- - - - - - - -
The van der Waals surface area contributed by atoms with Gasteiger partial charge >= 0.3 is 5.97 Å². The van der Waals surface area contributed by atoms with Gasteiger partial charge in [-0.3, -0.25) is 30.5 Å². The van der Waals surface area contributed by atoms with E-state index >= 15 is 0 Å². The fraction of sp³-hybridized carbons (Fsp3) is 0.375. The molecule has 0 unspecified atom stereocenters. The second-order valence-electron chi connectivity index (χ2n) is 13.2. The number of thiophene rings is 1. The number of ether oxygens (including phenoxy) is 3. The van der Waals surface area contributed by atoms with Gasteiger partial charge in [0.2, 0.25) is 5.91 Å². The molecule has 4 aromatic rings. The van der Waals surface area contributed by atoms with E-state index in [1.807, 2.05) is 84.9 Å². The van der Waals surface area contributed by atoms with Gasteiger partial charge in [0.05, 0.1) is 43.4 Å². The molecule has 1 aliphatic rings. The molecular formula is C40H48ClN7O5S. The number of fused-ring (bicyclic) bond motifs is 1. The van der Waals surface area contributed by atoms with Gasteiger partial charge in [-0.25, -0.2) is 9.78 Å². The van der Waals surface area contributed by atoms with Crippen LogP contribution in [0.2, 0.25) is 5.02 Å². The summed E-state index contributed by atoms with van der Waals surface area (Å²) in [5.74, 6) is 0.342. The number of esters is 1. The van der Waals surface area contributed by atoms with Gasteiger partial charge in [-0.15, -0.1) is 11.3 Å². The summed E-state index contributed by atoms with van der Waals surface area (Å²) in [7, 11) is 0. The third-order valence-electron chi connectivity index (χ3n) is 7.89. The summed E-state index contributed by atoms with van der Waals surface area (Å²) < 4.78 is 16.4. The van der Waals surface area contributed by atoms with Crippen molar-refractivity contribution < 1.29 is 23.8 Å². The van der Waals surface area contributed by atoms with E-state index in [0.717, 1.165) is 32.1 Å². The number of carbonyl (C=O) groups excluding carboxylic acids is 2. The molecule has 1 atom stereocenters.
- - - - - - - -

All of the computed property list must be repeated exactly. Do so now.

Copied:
The van der Waals surface area contributed by atoms with Gasteiger partial charge >= 0.3 is 5.97 Å². The van der Waals surface area contributed by atoms with Gasteiger partial charge in [-0.3, -0.25) is 30.5 Å². The van der Waals surface area contributed by atoms with E-state index >= 15 is 0 Å². The fraction of sp³-hybridized carbons (Fsp3) is 0.375. The molecule has 0 unspecified atom stereocenters. The second-order valence-electron chi connectivity index (χ2n) is 13.2. The number of thiophene rings is 1. The number of ether oxygens (including phenoxy) is 3. The van der Waals surface area contributed by atoms with Gasteiger partial charge in [0.2, 0.25) is 5.91 Å². The molecule has 4 aromatic rings. The van der Waals surface area contributed by atoms with E-state index in [1.807, 2.05) is 84.9 Å². The van der Waals surface area contributed by atoms with Gasteiger partial charge in [0.05, 0.1) is 43.4 Å². The molecule has 1 aliphatic rings. The molecular formula is C40H48ClN7O5S. The number of fused-ring (bicyclic) bond motifs is 1. The van der Waals surface area contributed by atoms with Gasteiger partial charge in [-0.25, -0.2) is 9.78 Å². The van der Waals surface area contributed by atoms with Crippen LogP contribution in [0.2, 0.25) is 5.02 Å². The summed E-state index contributed by atoms with van der Waals surface area (Å²) in [5.74, 6) is 0.342. The number of esters is 1. The van der Waals surface area contributed by atoms with Gasteiger partial charge in [-0.15, -0.1) is 11.3 Å². The summed E-state index contributed by atoms with van der Waals surface area (Å²) in [7, 11) is 0. The third-order valence-electron chi connectivity index (χ3n) is 7.89. The summed E-state index contributed by atoms with van der Waals surface area (Å²) < 4.78 is 16.4. The van der Waals surface area contributed by atoms with Crippen molar-refractivity contribution < 1.29 is 23.8 Å². The van der Waals surface area contributed by atoms with E-state index in [0.717, 1.165) is 32.1 Å². The number of carbonyl (C=O) groups excluding carboxylic acids is 2. The molecule has 1 atom stereocenters.